Seeds of Compassion workshop : Culture and Compassion
Why isn’t the world more compassionate? No small question, but I think I get it now – or at least a glimmer. I’ve just spend 90 minutes listening to the bracingly honest, fascinating views of Dr. Jennifer James, an urban cultural anthropologist, who started her lecture with a disclaimer: “I’m 65 now; I never did have a lot of time for crap!” James was about to tread where few go these days – right on the toes of accepted cultural myths about power, politics and race.
"Why is common sense not common practice?” James asks, “Why do we need the Dalai Lama to tell us the obvious? It’s about power.”
“Culture enhances and creates fear of small differences. Fear of small differences is what makes it so difficult to be compassionate. When people are under enough stress, you get tribalism.” We’ve become increasingly tribal, James says, because we’re under so much stress. That stress is caused by rapid technological change, and cultural myths that can’t keep pace. “Where we get stuck is when we change so fast,” James says. “We’re having a terrible time in the US developing new wisdom traditions.”
James says we’re at a tipping point in our country, and you can tell this by our desire to go backwards – “get rid of science!” – James says, by denying evolution, for instance. Most of the world accepts evolution as a valid theory; in this country, only 35-40 percent of us do. “People say it’s just a theory,” James says, “But so is gravity!”
“When you are really stressed, you do not feel altruistic,” James says. “In an anxious, stressful time of extraordinary change, people do not feel altruistic…To me, compassion requires a very, very high level of consciousness, which is dependent on anxiety. Anxiety disconnects your brain.”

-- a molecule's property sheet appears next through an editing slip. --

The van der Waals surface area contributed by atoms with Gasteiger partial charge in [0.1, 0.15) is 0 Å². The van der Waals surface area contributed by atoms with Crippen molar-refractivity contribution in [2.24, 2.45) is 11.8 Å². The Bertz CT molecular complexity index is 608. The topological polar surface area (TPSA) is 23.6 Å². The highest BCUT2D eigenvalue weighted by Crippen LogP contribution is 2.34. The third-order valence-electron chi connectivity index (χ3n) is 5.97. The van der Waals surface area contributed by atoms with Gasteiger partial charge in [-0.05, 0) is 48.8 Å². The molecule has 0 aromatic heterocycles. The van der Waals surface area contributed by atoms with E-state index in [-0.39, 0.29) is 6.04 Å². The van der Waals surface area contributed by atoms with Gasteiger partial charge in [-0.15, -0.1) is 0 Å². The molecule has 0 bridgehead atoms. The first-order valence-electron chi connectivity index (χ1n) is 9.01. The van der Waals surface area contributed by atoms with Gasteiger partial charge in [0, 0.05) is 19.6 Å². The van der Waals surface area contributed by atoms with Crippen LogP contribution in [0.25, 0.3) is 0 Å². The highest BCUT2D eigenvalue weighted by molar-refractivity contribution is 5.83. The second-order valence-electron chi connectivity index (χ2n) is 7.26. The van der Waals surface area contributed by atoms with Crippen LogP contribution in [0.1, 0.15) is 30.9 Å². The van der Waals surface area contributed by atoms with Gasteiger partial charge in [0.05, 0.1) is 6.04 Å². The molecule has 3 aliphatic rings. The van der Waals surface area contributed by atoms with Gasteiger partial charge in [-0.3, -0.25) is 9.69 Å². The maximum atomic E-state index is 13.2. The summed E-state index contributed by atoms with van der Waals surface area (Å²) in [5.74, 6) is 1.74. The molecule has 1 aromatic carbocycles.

Then she got political, talking about how our governments work to suppress compassion by first boosting our sense of victimization, intensifying tribalism (by talking about how wonderful we are), dehumanizing the enemy, and create an attitude of entitlement which allows you revenge (“So you get to torture!”). This intensifies our fear of small differences, which adds up to a fear of blurring our cultural identities. “We want to control our children’s identities and destinies, and the way you do that is to control who you extend compassion to,” James says.
Other fears that get in the way of compassion:
- Fear of trading places – “if I get too close, I might have to change places”
- Fear of the weak by the strong
- Fear of the strong by the weak
- Fear of loss of advantage – “I’m all for equality as long as I don’t lose any privileges”
- Fear of pollution – mixing with the “wrong” people
“We’re all in this together, and recognizing our common humanity requires us to get past so many fears,” James says. “But these fears are laid down so early and below consciousness…If you can’t even stop hurting yourself, I think it becomes very hard to stop hurting other people.”
And how can we solve the race issue in our country? “The short way to do it is just to fall in love with somebody of a different race!” James laughs. “But the human genome project knows who we are. Send in your scrapings. I am 60 percent Asian and 40 percent African,” says James, who has blonde hair. “We made it all up! If Caucasians were honest they would check ‘other.’”
How can you keep yourself open to feeling and developing compassion for others?
- Resist tribalism
- Cultivate public grace
- Think and teach in universal principals
- Watch out for nostalgia
- Notice how the truth changes
“A life without compassion is a life without passion,” James says. “When your stomach is full and you feel secure and know a little about who you are, kindness becomes endlessly rewarding.”Google+